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Bacon associate gets three and a half years in jail

Wayne Scott (left) and Jarrod Bacon in a police surveillance video. - Submitted photo
Wayne Scott (left) and Jarrod Bacon in a police surveillance video.
— image credit: Submitted photo

A 56-year-old Abbotsford trucker who was involved in a cocaine deal with Jarrod Bacon was sentenced to three and a half years in jail on Monday in B.C. Supreme Court, in Vancouver.

Wayne Scott was convicted of conspiracy to traffic cocaine in February, following a 2009 undercover operation in Abbotsford by the Combined Forces Special Enforcement Unit.

His sentence was well below the range of eight to ten years that Crown Counsel Peter LaPrairie submitted as appropriate.

Bacon was sentenced to 12 years in jail in May. The federal Crown is appealing that sentence, seeking to have the jail term increased. Crown's position was that a sentencing range of 18 to 21 years was appropriate.

The court documents state that the sentence is being appealed because it was unfit, "considering the seriousness of the offence, the aggravating features and the offender's degree of responsibility."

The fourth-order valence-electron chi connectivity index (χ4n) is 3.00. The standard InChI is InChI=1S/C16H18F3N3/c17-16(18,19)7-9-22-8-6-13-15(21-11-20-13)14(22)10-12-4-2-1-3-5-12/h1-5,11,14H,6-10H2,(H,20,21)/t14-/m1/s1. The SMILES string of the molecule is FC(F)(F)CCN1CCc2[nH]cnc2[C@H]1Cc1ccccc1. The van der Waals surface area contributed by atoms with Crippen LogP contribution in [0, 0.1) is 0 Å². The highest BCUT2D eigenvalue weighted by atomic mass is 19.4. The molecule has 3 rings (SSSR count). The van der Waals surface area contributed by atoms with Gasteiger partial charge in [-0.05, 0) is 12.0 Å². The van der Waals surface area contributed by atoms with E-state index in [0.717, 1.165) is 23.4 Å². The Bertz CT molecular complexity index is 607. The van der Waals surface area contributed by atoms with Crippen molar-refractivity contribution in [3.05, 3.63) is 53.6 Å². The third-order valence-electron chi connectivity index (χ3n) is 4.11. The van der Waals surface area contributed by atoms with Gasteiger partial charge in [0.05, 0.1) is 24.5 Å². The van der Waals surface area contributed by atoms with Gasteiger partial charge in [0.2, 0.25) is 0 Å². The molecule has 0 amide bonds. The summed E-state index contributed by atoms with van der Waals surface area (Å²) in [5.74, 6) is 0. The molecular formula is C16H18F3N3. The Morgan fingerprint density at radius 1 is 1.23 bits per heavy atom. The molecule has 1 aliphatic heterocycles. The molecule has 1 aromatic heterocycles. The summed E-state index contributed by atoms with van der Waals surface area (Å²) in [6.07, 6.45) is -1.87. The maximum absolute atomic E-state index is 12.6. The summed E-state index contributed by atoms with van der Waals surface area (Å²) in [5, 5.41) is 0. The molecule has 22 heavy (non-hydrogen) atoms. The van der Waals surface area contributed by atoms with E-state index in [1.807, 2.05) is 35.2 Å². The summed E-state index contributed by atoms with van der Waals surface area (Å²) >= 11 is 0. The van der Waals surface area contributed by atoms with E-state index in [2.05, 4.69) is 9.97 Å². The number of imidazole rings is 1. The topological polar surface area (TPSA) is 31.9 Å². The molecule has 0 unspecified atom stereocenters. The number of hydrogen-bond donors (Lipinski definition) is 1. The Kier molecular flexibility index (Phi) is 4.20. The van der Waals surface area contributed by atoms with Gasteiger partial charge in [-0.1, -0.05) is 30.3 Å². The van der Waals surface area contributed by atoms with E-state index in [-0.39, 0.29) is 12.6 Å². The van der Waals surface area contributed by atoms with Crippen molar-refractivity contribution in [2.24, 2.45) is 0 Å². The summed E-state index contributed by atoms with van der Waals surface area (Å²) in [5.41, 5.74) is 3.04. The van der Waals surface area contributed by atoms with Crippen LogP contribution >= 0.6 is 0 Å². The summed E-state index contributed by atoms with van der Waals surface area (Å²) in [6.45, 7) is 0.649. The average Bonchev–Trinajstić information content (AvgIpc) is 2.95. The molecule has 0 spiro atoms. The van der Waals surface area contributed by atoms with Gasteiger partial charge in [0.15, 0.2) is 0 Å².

The Crown office has not indicated whether Scott's sentence would also be appealed. LaPrairie's original range of sentence for Scott was 13-15 years, but after Bacon received 12 years he lowered the range to 8-10.

Defence counsel asked for a conditional sentence order, and if the judge found that did not fit, a range of three to four years.

Defence attempted to argue entrapment and abuse of the Charter of Rights, because Scott had a friendship with the police agent involved in the undercover operation – a convicted drug smuggler whose name is protected by a publication ban. However, while the judge commented on that relationship, he did not accept the defence argument.

The CFSEU operation involved the use of the police agent who negotiated with Bacon, using Scott as the middle man, to purchase 100 kg of cocaine purportedly being smuggled from Mexico. Bacon has a child with Scott's daughter.

Arrangements had been made for the purchase of the first 10 kg, with the remainder to be bought 10 kg at a time until it was gone.

The operation was halted by police before any money or drugs changed hands.

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